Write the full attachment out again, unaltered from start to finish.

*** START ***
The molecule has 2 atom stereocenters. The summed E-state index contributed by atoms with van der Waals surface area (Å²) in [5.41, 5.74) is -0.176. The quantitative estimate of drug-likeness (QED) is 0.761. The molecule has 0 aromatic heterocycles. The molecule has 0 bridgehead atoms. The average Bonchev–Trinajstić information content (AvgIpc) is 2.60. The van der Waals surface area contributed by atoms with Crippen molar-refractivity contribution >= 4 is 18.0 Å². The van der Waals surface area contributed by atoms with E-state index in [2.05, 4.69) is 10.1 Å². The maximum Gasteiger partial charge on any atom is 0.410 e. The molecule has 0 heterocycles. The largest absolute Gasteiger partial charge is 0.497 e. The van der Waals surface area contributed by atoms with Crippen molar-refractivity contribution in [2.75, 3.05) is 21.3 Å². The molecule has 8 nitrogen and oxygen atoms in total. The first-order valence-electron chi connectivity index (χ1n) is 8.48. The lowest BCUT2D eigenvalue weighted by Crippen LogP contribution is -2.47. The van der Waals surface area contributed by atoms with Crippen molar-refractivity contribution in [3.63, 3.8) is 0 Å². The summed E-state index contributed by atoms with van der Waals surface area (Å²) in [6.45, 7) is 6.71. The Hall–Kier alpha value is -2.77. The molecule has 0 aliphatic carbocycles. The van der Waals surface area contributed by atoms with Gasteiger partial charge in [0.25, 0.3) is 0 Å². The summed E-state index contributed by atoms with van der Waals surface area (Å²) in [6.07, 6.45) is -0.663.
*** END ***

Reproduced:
The molecule has 2 atom stereocenters. The summed E-state index contributed by atoms with van der Waals surface area (Å²) in [5.41, 5.74) is -0.176. The quantitative estimate of drug-likeness (QED) is 0.761. The molecule has 0 aromatic heterocycles. The molecule has 0 bridgehead atoms. The average Bonchev–Trinajstić information content (AvgIpc) is 2.60. The van der Waals surface area contributed by atoms with Crippen molar-refractivity contribution >= 4 is 18.0 Å². The van der Waals surface area contributed by atoms with E-state index in [2.05, 4.69) is 10.1 Å². The maximum Gasteiger partial charge on any atom is 0.410 e. The molecule has 0 heterocycles. The largest absolute Gasteiger partial charge is 0.497 e. The van der Waals surface area contributed by atoms with Crippen molar-refractivity contribution in [2.75, 3.05) is 21.3 Å². The molecule has 8 nitrogen and oxygen atoms in total. The first-order valence-electron chi connectivity index (χ1n) is 8.48. The lowest BCUT2D eigenvalue weighted by Crippen LogP contribution is -2.47. The van der Waals surface area contributed by atoms with Crippen molar-refractivity contribution in [3.63, 3.8) is 0 Å². The summed E-state index contributed by atoms with van der Waals surface area (Å²) in [6.45, 7) is 6.71. The Hall–Kier alpha value is -2.77. The molecule has 0 aliphatic carbocycles. The van der Waals surface area contributed by atoms with Gasteiger partial charge in [0.25, 0.3) is 0 Å². The summed E-state index contributed by atoms with van der Waals surface area (Å²) in [6.07, 6.45) is -0.663.